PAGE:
Amanda: Yeah. Oh, man.

Julia: Oh, man. All these Orishas, I'm just in love with. Every one's great.

Amanda: This is a very, very good tradition.

Julia: Now while Oshun was all about that sweet water, Yemoja is the Orisha that rules over the seas and lakes. She is known as the mother of all, but also known as Yeyé Omo Ejá, which means the mother whose children are like the fish, because supposedly it represents the fact that her children are uncountable because she is literally the mother of all. They make a reference to the primordial ocean and the fact that all life comes out of it. I'll get into it. Hold on.

Amanda: All right.

Julia: So because all life started in the ocean, she is therefore considered the mother of all life, basically.

Amanda: Which, is true.

Julia: Yeah. She is also the source of all riches, which she freely gives and shares with her little sister, Oshun.

Amanda: Aww. Adorable. I love when we see female friendships and sisterhoods not as rivalries or choices for men, but as like sisters being sisters.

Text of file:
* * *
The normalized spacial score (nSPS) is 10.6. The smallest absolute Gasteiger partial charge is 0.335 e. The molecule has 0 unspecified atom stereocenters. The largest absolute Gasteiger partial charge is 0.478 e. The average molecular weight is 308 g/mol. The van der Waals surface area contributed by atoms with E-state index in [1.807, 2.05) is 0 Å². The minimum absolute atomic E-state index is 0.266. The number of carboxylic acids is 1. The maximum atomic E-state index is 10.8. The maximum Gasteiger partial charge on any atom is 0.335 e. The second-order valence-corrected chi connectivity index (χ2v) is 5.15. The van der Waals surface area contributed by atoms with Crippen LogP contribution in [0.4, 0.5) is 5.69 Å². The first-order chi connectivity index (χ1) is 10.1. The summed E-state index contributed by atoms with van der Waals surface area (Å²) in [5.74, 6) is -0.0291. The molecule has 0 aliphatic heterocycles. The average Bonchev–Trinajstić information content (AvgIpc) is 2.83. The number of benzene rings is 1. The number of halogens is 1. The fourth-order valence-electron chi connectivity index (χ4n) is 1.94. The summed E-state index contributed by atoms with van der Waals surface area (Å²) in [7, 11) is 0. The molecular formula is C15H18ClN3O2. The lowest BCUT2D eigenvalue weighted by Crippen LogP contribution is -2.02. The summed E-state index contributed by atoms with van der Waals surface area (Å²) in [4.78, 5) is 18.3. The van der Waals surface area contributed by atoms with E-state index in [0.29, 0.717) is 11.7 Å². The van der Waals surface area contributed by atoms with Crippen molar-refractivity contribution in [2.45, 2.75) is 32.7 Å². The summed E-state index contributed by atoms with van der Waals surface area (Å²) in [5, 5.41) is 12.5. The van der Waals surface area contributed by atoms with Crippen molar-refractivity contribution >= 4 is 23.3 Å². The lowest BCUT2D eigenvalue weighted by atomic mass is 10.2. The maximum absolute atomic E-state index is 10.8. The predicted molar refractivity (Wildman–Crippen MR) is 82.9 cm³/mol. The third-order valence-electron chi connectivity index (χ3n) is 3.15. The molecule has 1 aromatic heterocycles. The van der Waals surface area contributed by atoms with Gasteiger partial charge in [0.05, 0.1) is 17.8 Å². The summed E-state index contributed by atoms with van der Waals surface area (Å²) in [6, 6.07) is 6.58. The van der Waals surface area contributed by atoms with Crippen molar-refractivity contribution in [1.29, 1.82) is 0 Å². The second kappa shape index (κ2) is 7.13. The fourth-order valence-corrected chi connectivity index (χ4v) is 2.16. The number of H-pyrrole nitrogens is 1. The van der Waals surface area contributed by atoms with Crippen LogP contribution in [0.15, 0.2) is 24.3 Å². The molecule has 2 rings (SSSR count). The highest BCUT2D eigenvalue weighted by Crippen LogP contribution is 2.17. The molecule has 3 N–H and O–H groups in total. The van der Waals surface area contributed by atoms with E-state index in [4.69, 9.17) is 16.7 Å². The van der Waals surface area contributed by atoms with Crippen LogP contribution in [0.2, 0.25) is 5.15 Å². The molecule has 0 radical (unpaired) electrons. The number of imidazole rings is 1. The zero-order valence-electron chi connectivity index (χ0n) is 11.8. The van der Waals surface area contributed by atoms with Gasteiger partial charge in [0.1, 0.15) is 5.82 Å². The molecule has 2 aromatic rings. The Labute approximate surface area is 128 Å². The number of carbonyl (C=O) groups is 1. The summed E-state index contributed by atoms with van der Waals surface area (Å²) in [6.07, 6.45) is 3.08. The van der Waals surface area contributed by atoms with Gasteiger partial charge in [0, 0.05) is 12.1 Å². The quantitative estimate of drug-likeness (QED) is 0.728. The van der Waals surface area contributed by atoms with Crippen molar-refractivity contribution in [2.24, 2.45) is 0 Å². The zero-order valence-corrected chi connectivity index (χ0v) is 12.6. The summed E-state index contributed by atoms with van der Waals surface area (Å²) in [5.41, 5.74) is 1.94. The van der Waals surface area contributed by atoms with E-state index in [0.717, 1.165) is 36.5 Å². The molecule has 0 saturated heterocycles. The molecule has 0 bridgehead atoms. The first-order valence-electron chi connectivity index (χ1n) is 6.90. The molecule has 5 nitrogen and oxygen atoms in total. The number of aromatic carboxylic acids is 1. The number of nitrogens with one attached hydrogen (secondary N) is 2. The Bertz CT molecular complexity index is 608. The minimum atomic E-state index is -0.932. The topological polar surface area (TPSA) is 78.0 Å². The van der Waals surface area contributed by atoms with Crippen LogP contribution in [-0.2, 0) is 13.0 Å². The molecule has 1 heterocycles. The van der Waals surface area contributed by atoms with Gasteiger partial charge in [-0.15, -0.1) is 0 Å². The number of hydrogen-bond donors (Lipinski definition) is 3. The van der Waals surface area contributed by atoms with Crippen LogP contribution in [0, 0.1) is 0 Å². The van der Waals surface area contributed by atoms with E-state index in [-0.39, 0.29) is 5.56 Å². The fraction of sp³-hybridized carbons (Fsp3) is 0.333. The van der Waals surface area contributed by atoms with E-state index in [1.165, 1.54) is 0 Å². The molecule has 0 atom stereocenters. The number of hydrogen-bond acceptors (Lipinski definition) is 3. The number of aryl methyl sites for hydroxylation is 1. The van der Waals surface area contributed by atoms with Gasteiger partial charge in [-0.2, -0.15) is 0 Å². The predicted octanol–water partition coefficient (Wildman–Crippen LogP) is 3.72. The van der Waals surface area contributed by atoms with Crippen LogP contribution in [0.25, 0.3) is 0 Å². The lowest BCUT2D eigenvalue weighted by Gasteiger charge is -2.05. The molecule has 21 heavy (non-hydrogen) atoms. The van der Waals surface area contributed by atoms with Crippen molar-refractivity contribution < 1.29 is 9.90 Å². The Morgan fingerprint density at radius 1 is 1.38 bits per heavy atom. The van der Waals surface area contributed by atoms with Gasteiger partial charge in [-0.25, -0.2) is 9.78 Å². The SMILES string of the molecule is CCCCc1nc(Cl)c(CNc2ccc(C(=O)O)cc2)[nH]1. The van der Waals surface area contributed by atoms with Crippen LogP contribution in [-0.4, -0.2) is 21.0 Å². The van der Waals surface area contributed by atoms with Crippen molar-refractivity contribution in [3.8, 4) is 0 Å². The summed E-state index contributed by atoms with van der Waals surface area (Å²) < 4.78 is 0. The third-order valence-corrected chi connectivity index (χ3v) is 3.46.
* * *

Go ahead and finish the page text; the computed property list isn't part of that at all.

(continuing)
Julia: Yeah. I do like that quite a bit. Interestingly for an ocean goddess, she's extremely benevolent, motherly, and protective.

Amanda: Not always the case with our beloved water spirits.

Julia: Almost never, really.

Amanda: Yeah.

Julia: But there are some stories where she loses her temper and becomes destructive and violent because, Oshun.

Amanda: I mean, if she has lots of kids, I understand that happens sometimes.

Julia: But they make a point of saying she has an extremely high tolerance and patience and stuff like that.

Amanda: And so when it happens, it's real, folks.

Julia: So she governs over everything pertaining to women, childbirth, conception, parenting, child safety, love and healing. Because the oceans are deep and unknowable, she is also the goddess of deep secrets, ancient wisdom, the moon, and the collective unconscious of humankind.

Amanda: A real grab bag of femininity for sure.

Julia: She's amazing. I want her to be my mom. She is my mom, technically, I guess.

Amanda: We all come from the ocean. But I love too that these are all challenges that people go through in a similar phase of life, from fertility, child bearing, child rearing, understanding the kind of deep life mysteries of loving someone and letting them go, and whatever other things it is that you face. That's why I kind of was always drawn to this concept of patron saints in our own tradition because you're able not just to appeal to saints based on their area of expertise, but also, you can have a patron saint of your own and just call on that person in times of need, no matter what kind of need it is. And so to have this one Orisha governing so many related disciplines and related areas of life, I see as potentially being really reassuring.